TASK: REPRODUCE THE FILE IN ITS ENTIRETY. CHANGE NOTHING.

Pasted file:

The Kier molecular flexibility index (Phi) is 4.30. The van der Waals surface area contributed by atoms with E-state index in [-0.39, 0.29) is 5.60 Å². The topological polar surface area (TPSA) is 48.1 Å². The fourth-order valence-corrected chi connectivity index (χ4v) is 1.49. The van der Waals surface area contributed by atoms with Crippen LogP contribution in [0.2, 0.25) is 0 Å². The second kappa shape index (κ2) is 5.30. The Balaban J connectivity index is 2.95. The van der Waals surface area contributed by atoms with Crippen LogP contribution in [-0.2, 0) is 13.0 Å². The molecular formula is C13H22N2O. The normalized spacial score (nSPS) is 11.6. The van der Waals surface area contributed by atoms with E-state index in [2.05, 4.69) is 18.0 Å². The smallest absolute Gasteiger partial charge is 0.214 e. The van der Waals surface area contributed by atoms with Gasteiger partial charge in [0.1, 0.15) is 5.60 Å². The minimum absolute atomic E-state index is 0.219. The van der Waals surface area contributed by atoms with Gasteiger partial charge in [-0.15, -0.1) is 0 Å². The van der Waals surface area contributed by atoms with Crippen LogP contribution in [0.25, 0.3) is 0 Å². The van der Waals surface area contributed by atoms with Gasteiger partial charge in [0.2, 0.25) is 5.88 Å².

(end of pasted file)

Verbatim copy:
The Kier molecular flexibility index (Phi) is 4.30. The van der Waals surface area contributed by atoms with E-state index in [-0.39, 0.29) is 5.60 Å². The topological polar surface area (TPSA) is 48.1 Å². The fourth-order valence-corrected chi connectivity index (χ4v) is 1.49. The van der Waals surface area contributed by atoms with Crippen LogP contribution in [0.2, 0.25) is 0 Å². The second kappa shape index (κ2) is 5.30. The Balaban J connectivity index is 2.95. The van der Waals surface area contributed by atoms with Crippen LogP contribution in [-0.2, 0) is 13.0 Å². The molecular formula is C13H22N2O. The normalized spacial score (nSPS) is 11.6. The van der Waals surface area contributed by atoms with E-state index in [2.05, 4.69) is 18.0 Å². The smallest absolute Gasteiger partial charge is 0.214 e. The van der Waals surface area contributed by atoms with Gasteiger partial charge in [0.1, 0.15) is 5.60 Å². The minimum absolute atomic E-state index is 0.219. The van der Waals surface area contributed by atoms with Gasteiger partial charge in [-0.15, -0.1) is 0 Å². The van der Waals surface area contributed by atoms with Crippen LogP contribution in [0.25, 0.3) is 0 Å². The van der Waals surface area contributed by atoms with Gasteiger partial charge in [0.2, 0.25) is 5.88 Å².